IN THE DINELIGHT | Not Tikka Masala
Dinary user Purvi Patel from ALOHAPURVI (check out her FREE Brooklyn rooftop yoga classes!) shares her food story of searching for the taste of home in a new city 5,000 miles away...
New to New York City, I was on the hunt for authentic Indian food.
You see, I grew up in Hawaii, where there aren’t any great Indian restaurants. In fact, it’s nearly impossible to find good Indian spices. Everything has to be imported and there’s little “exotic” grocery turnover, so nothing that we want to cook with. One of my earliest memories was being on a family trip to California and basically buying out Patel Brothers, packing it in a cardboard box (wrapped in an ungodly amount of masking tape) and checking that to HNL. Thank goodness we did that, though - my mom is the best cook I know.
When I moved away for college, I was shocked to know that chicken tikka masala with a samosa starter was the normal Indian meal. What?! At my house, samosas were reserved for the best occasions (try to make a samosa from scratch and you’ll have a newfound appreciation). Every Sunday, my mom would make rice and dahl - a simple lentil soup - and to this day, that is my favorite meal on earth.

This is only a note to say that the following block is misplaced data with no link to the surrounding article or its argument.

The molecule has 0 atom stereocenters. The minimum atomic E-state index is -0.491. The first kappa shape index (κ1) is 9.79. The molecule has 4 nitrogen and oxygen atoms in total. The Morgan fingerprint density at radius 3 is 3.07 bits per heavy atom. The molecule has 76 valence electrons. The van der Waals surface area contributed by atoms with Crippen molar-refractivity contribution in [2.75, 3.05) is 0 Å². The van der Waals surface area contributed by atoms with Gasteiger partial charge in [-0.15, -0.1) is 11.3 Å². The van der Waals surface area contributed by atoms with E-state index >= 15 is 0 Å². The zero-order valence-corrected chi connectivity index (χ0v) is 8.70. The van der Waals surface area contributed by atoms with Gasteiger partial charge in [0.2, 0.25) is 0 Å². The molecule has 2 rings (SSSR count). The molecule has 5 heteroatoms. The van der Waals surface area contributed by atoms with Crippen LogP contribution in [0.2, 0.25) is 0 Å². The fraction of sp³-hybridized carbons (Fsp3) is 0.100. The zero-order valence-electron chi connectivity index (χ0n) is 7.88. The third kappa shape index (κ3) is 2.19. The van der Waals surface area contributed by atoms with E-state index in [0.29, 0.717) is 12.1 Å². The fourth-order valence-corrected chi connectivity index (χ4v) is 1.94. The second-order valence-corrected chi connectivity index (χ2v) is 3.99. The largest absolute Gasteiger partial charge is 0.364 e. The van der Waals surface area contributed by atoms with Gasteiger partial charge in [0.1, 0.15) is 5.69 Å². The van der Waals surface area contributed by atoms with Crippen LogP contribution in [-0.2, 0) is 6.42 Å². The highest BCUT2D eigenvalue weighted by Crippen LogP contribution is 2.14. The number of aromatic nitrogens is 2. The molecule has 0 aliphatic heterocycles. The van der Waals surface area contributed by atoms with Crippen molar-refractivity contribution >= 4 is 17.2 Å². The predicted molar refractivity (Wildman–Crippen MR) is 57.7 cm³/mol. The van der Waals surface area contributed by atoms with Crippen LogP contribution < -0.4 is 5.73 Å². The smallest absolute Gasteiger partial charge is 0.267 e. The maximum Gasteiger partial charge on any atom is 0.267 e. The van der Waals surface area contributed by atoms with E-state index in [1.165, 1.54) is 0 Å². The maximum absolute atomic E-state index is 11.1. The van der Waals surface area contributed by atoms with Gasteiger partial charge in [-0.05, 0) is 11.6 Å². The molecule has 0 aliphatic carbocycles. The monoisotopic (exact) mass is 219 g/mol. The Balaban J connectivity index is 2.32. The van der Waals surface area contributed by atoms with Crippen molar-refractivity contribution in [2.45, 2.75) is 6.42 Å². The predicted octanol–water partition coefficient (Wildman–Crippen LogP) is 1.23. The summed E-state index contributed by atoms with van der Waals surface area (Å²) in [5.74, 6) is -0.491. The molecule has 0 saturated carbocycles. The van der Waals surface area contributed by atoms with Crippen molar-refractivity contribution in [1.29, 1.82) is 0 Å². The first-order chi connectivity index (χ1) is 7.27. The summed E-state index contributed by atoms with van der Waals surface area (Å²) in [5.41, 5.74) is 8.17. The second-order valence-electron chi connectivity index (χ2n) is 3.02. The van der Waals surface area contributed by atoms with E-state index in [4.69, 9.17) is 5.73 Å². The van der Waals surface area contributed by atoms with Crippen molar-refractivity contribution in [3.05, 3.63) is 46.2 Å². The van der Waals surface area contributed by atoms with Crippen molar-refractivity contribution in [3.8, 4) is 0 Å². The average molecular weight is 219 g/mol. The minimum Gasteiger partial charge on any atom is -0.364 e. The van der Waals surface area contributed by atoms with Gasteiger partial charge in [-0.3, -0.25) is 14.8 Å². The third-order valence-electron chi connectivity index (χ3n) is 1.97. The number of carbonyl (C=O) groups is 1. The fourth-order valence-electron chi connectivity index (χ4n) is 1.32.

Anyway, when I relocated to NYC, I was determined to find home-cooked food. First stop - Curry Hill. I went restaurant hopping over a few months (#noregrets), consumed more palak paneer and peshwari naan than any human ever should, but still couldn’t find anything that felt like home.
I called my dad - he’s the smartest guy I know. I told him how homesick I was and how after 28 years, I still couldn’t figure out how to make the simplest of dishes. He told me to go to the temple in Queens and that there is an amazing eatery in a basement. I thought this was a trick to get me to go to temple, but I also always listen to me dad, so...
I told you my dad was the smartest guy I know, right? One sip of their dahl and I was transported back to Sunday nights with my family. It is a trek to get out there, but it’s so worth it. It actually feels like Little India (Curry Hill’s a bunch of posers).
If you make it out there to the Ganesh Temple Canteen, I highly recommend the paper dosa. If you want to get wild, go for the Chili Masala - but you basically have to have a 15 spice tolerance on a scale of 1-10. The temple is really cool to see, too. There’s nothing really like that in NYC . Actually, not if you make it out there - go plan a trip out there today.